Arts » Visual Arts

Midwest Fashion Week: Michael Alan Stein


Stein prepares a model for a showcase of his fall 2012 collection.
  • Stein prepares a model for a showcase of his fall 2012 collection.

This is one of a series of profiles of Midwest Fashion Week designers; read more about Marlene Thomas and Sheila Ferguson - or consult an MFW primer - elsewhere on

Michael Alan Stein is just fine with being called an up-and-comer. Otherwise, he might not have been invited to this February's Emerge!, an NYC Fashion Week runway show for “emerging” designers that brought in 500 guests, including Vogue writer Andre Leon Talley and designer Diane von Furstenberg. Even if they were there to write about the celebrities, they still paid attention to his Fall 2012 line, inspired by the tango and 1930s fashion, and “sexy, but not vulgar and very easily worn,” as he puts it.

But this isn't Stein's first, or second, rodeo; he's a rising star compared to Ralph Lauren, he jokes, but he's no neophyte. The Chicago-based designer did, indeed, take a long break from clothing design: A 2009 collection was his first since the mid-'80s, when he launched but, by his own admission, failed to nurture his first line. During that 20-plus year break, he worked quite successfully in costume design for theater and film. As he puts it during a phone interview, “I never really left the world of design. I was still able to satisfy that desire to create.”

But, according to Stein, “clothing design is my first, true love, because I really do want women to really feel great when they wear something I design.” He's gained plenty of ground in three years, with the singular goal in his sites being to sell clothes — and “not to have pretty fashion shows." He's already sold his fall 2012 line to two stores, and he hopes to line up 25 or more by the end of April, including a few possibilities in Indianapolis.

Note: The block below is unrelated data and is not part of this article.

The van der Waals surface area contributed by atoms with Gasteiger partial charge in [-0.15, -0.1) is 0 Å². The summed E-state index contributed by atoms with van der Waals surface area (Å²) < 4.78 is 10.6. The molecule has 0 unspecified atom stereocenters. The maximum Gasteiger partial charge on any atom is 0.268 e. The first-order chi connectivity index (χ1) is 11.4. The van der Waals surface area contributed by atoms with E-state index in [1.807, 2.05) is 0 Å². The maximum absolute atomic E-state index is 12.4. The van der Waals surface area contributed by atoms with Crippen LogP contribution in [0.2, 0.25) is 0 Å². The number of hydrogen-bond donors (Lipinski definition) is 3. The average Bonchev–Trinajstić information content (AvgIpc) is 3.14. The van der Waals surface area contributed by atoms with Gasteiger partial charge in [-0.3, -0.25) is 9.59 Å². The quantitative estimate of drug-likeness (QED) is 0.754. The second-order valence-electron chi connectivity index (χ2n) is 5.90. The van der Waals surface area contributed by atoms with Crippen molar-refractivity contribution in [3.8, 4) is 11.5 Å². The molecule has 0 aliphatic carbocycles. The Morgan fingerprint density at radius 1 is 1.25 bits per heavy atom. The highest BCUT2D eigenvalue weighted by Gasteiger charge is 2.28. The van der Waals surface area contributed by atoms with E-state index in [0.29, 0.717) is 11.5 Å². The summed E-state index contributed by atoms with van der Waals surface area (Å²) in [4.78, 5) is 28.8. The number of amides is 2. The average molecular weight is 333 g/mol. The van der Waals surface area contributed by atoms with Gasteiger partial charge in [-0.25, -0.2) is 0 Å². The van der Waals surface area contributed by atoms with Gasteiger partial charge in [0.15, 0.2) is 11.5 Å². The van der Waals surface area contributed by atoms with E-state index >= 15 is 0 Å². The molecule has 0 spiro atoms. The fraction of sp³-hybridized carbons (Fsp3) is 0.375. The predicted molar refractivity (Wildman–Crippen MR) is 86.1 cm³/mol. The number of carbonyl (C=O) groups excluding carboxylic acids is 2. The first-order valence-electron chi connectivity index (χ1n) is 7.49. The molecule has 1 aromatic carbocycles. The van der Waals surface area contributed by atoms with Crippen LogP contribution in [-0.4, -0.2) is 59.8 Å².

The Detroit-born Stein, who says he's wanted to be a clothing designer since his earliest memory, has always had that kind of ambition. He remembers writing to Anne Klein at age 11, who was good enough to write back with encouraging words. Both his mother and grandmother had a sense of style, and the young Stein noticed. “I can remember walking with my mother through Saks Fifth Avenue, seeing what she would purchase. My grandmother had her seamstress make some of my sketches when I was a little boy, so I've always had that kind of support.”

When the time came, he headed to New York City to study at Parsons and the Fashion Institute of Technology; in one of a few name drops, Stein notes that he studied alongside Isaac Mizrahi. After completing classes, Stein's father contributed seed money for a line that had, as he puts it, “mild success,” and was carried in the Detroit department store Hudson's, as well as Bloomingdale's. “But I was too busy being at all the parties,” he says. “I didn't appreciate that opportunity, which went by the wayside.”

So Stein went into other fields, eventually finding his way to costume design. He's worked in several major regional theaters — the Guthrie in Minneapolis, Steppenwolf in Chicago, Arena Stage in Washington, D.C. — and tackled film projects of note, including a Tom Sizemore vehicle filmed last year in Terre Haute and a 3-D Civil War miniseries filmed for network 3net.

Stein approaches his costume design work with an eye towards history, both to get things right and to avoid reworking old tropes. “The difficult thing is trying to make clothing that's not cliché — not putting a whore in red,” he explains. “That said, when an audience can look at what I've designed and they know the character immediately, before the character opens her mouth, then I've created the right design.

And, for Stein, it's as much about research as sitting at a sewing machine: “If I had not gone into design, I probably would have been an anthropologist, because I love knowing about history and people — the choices people made because of the environment and situation they were in, what they wore and when they wore it.”

In the end, though, he's not sitting on sidelines studying; he feels his work has a spiritual dimension, and it's informed by uplifting gospel message, so to speak. “When women feel great, like they can conquer the world when they wear my outfit, that's where my true passion comes in.”


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